Dick Andzenge’s monthly column includes this ridiculous statement:

The university’s Faculty Association complained that many student grades, given by classroom faculty, were changed by administrators without using the proper protocol for making such changes, and often without the knowledge of the professors who had assigned those grades. In some cases, the complaint was that some students’ names simply disappeared from class rosters.

While the dispute focused on faculty rights, compliance with due process and academic integrity, the investigation by the U.S. Department of Education focused on the possible violation of federal law.

It’s time to squash the administration’s BS that the US DoE investigation was about potential “violation of federal law.” First, Adam Hammer insisted that there wasn’t an investigation. Is Mr. Hammer willing to admit that he lied then? Second, when asked about the status of the transcript investigation, the administration said it wasn’t an investigation:

FA: I have a clarifying question. I heard you say this is a preliminary investigation at looking so once you do your preliminary then am I hearing you say then you will decide what your next step is going to be in terms of your going after other data collection for the past four years before this?

Admin: Sure so then we have as to what kind of data is relevant and we go there and we can collect the information so that it makes sense for you. The other thing is I won’t call it an investigation I would call analysis. So it’s a data analysis to understand if there is a spike and then understand whether it is due to factors outside our control or if it is factors of the band of discretion becoming wider.

In other words, the investigation that didn’t exist was always about whether federal laws were broken. Except when it was considered data analysis. Except when Devinder Malhotra emphatically insisted that transcript integrity was among SCSU’s highest priorities:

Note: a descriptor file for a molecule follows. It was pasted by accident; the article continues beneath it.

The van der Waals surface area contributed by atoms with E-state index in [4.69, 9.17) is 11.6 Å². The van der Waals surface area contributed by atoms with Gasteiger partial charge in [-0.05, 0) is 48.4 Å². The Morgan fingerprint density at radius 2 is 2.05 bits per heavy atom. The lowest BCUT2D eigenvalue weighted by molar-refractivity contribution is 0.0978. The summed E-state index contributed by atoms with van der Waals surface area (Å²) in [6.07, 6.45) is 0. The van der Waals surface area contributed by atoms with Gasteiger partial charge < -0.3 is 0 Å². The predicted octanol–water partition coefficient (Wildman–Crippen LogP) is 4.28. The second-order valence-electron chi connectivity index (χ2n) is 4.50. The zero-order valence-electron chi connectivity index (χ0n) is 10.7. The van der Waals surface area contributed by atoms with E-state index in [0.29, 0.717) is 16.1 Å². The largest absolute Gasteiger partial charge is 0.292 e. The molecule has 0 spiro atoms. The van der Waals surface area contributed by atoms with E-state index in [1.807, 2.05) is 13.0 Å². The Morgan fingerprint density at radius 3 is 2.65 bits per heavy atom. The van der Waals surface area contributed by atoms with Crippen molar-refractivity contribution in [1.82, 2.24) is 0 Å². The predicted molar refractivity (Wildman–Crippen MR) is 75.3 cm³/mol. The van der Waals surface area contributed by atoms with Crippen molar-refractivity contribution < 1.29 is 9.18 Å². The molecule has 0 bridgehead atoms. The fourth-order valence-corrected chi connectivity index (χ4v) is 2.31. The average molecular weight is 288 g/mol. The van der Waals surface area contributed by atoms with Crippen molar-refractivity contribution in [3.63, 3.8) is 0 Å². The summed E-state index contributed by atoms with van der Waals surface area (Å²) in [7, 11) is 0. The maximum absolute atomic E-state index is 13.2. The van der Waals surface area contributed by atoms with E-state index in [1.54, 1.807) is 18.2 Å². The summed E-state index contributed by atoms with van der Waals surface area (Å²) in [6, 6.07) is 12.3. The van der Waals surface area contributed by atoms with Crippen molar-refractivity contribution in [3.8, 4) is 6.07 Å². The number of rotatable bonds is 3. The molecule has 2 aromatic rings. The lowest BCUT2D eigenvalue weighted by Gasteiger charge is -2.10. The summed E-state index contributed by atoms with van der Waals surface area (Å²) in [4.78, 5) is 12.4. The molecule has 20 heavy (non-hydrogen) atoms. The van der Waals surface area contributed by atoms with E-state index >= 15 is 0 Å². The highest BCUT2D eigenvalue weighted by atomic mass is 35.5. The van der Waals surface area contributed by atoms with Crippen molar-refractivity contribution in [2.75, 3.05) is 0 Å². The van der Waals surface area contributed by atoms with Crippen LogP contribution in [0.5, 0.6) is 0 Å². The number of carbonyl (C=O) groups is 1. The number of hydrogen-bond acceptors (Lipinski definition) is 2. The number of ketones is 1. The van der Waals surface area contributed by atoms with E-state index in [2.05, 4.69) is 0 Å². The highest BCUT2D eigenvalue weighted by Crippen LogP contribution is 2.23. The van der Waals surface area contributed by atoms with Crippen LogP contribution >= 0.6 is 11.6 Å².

“Integrity of transcripts and the record is very, very important and so is the involvement of the faculty in that process,” Malhotra said. “There’s no question about that in my mind. And it’s our attempt to make sure that going forward we do our due diligence and we make sure that the faculty input is not only taken but recorded.”

Other than those things, Dr. Andzenge’s statement is fairly accurate.

This question has a simple answer:

Have the university’s administration and its academic faculty come to a mutual understanding about what actually happened regarding the grade changes and missing names class lists?

That answer is no. The administration is still spinning constantly that this was just an administrative misunderstanding. The administration insists that it wasn’t transcript corruption. It was just bureaucrats making wrong decisions.

The faculty, starting with Dr. Tamara Leenay and including Dr. Phyllis VanBuren, insist that students who did all their class work, took all their tests and who failed their classes had their participation in those classes deleted from St. Cloud State’s official transcript system. This isn’t about late drops and withdrawals, which is what President Potter and his administration have insisted. It’s about a system where the administration let students who failed their classes off the hook.

It isn’t logical to say that students who simply failed classes should benefit from administrative corruption.

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